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Symptoms of Heat Illness Among Latino Farm Workers in North Carolina

  • Maria C. Mirabelli
    Correspondence
    Address correspondence to: Maria C. Mirabelli, PhD, MPH, Department of Epidemiology and Prevention, Division of Public Health Sciences, Wake Forest University School of Medicine, Medical Center Boulevard, Winston-Salem NC 27157-1063
    Affiliations
    Department of Epidemiology and Prevention, Division of Public Health Sciences, Wake Forest University School of Medicine, Winston-Salem, North Carolina

    Center for Worker Health, Wake Forest University School of Medicine, Winston-Salem, North Carolina
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  • Sara A. Quandt
    Affiliations
    Department of Epidemiology and Prevention, Division of Public Health Sciences, Wake Forest University School of Medicine, Winston-Salem, North Carolina

    Center for Worker Health, Wake Forest University School of Medicine, Winston-Salem, North Carolina
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  • Rebecca Crain
    Affiliations
    Department of Family and Community Medicine, Wake Forest University School of Medicine, Winston-Salem, North Carolina
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  • Joseph G. Grzywacz
    Affiliations
    Department of Family and Community Medicine, Wake Forest University School of Medicine, Winston-Salem, North Carolina

    Center for Worker Health, Wake Forest University School of Medicine, Winston-Salem, North Carolina
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  • Erin N. Robinson
    Affiliations
    Department of Family and Community Medicine, Wake Forest University School of Medicine, Winston-Salem, North Carolina
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  • Quirina M. Vallejos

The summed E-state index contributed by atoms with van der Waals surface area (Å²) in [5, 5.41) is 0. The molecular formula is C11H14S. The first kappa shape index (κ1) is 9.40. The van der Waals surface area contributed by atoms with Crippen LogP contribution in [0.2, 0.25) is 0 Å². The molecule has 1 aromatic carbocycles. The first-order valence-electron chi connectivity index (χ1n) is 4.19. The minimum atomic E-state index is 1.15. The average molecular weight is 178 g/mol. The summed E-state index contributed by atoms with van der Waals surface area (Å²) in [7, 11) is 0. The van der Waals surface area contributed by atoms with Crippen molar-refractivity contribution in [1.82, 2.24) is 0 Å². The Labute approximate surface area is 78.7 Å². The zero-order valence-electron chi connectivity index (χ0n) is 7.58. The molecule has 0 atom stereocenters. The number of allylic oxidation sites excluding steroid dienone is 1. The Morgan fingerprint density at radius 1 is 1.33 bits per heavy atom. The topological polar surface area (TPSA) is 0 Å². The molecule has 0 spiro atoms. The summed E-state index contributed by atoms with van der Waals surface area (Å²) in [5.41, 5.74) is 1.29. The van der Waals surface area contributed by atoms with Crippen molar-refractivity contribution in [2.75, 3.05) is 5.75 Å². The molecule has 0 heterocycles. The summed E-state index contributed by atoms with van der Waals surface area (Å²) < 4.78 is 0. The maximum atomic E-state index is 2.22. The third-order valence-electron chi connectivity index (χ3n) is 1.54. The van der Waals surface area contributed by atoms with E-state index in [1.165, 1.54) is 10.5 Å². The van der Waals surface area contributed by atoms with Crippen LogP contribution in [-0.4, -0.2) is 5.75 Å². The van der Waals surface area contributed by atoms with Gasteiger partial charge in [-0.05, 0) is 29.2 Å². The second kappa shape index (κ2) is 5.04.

Affiliations
    Department of Family and Community Medicine, Wake Forest University School of Medicine, Winston-Salem, North Carolina

    Center for Worker Health, Wake Forest University School of Medicine, Winston-Salem, North Carolina
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  • Thomas A. Arcury
    Affiliations
    Department of Family and Community Medicine, Wake Forest University School of Medicine, Winston-Salem, North Carolina

    Center for Worker Health, Wake Forest University School of Medicine, Winston-Salem, North Carolina
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      Background

      Symptoms of occupational heat illness provide an early warning that workers are in potentially life-threatening environmental conditions.

      Purpose

      This analysis was designed to assess the extent to which strategies to reduce the health impact of extreme heat were associated with the prevalence of heat illness among Latino farm workers.

      Methods

      Between June and September 2009, a total of 300 Latino men and women participated in a cross-sectional survey about farm worker health. Participants reported whether they were employed through the H-2A temporary agricultural worker program and whether they had ever worked in conditions of extreme heat during their work in the U.S. agricultural industry. Workers who had worked in extreme heat also responded to questions about selected activities and behaviors and whether they experienced symptoms of heat illness. Data analysis was conducted in 2009 to assess associations of altering work hours and activities, drinking more water, resting in shaded areas, and going to air-conditioned places during or after work, with the prevalence of symptoms of heat illness among H-2A and non–H-2A workers.

      Results

      Working in extreme heat was reported by 281 respondents (94%), among whom 112 (40%) reported symptoms of heat illness. Changes in work hours and activities during hot conditions were associated with a lower prevalence of heat illness among H-2A workers but not among non–H-2A workers.

      Conclusions

      These findings suggest the need to improve the understanding of working conditions for farm workers and to assess strategies to reduce agricultural workers' environmental heat exposure.
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